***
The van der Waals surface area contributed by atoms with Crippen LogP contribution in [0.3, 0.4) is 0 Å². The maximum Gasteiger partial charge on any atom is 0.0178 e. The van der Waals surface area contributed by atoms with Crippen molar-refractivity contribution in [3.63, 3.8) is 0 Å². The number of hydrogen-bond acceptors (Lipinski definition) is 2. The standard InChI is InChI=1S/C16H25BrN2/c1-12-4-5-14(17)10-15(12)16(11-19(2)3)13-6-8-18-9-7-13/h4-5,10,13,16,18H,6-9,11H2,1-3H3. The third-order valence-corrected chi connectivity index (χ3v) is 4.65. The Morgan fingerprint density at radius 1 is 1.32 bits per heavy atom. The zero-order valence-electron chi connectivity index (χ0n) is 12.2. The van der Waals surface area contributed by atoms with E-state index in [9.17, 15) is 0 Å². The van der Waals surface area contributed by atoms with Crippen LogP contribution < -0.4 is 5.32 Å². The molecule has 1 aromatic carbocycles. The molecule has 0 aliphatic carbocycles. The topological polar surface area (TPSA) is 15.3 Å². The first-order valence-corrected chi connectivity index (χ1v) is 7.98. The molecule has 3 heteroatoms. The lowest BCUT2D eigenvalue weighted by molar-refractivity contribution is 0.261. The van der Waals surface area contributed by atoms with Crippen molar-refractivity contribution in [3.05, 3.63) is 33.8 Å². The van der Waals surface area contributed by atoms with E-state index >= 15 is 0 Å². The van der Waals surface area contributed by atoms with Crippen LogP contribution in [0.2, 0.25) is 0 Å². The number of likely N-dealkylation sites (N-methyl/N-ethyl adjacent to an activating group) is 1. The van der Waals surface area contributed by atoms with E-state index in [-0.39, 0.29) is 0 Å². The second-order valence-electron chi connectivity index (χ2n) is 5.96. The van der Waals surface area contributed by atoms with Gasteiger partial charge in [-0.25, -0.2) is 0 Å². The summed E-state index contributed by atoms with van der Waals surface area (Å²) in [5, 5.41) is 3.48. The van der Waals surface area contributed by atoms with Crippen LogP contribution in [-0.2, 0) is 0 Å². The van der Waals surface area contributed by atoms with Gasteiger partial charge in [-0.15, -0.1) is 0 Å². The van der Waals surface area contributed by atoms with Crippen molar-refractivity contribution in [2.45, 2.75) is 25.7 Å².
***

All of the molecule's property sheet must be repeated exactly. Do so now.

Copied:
The van der Waals surface area contributed by atoms with Crippen LogP contribution in [0.3, 0.4) is 0 Å². The maximum Gasteiger partial charge on any atom is 0.0178 e. The van der Waals surface area contributed by atoms with Crippen molar-refractivity contribution in [3.63, 3.8) is 0 Å². The number of hydrogen-bond acceptors (Lipinski definition) is 2. The standard InChI is InChI=1S/C16H25BrN2/c1-12-4-5-14(17)10-15(12)16(11-19(2)3)13-6-8-18-9-7-13/h4-5,10,13,16,18H,6-9,11H2,1-3H3. The third-order valence-corrected chi connectivity index (χ3v) is 4.65. The Morgan fingerprint density at radius 1 is 1.32 bits per heavy atom. The zero-order valence-electron chi connectivity index (χ0n) is 12.2. The van der Waals surface area contributed by atoms with E-state index in [9.17, 15) is 0 Å². The van der Waals surface area contributed by atoms with Crippen LogP contribution < -0.4 is 5.32 Å². The molecule has 1 aromatic carbocycles. The molecule has 0 aliphatic carbocycles. The topological polar surface area (TPSA) is 15.3 Å². The first-order valence-corrected chi connectivity index (χ1v) is 7.98. The molecule has 3 heteroatoms. The lowest BCUT2D eigenvalue weighted by molar-refractivity contribution is 0.261. The van der Waals surface area contributed by atoms with Crippen molar-refractivity contribution in [3.05, 3.63) is 33.8 Å². The van der Waals surface area contributed by atoms with E-state index >= 15 is 0 Å². The van der Waals surface area contributed by atoms with Crippen LogP contribution in [0.2, 0.25) is 0 Å². The number of likely N-dealkylation sites (N-methyl/N-ethyl adjacent to an activating group) is 1. The van der Waals surface area contributed by atoms with E-state index in [-0.39, 0.29) is 0 Å². The second-order valence-electron chi connectivity index (χ2n) is 5.96. The van der Waals surface area contributed by atoms with Gasteiger partial charge in [-0.25, -0.2) is 0 Å². The summed E-state index contributed by atoms with van der Waals surface area (Å²) in [5, 5.41) is 3.48. The van der Waals surface area contributed by atoms with Crippen LogP contribution in [-0.2, 0) is 0 Å². The van der Waals surface area contributed by atoms with Gasteiger partial charge in [-0.15, -0.1) is 0 Å². The van der Waals surface area contributed by atoms with Crippen molar-refractivity contribution in [2.45, 2.75) is 25.7 Å².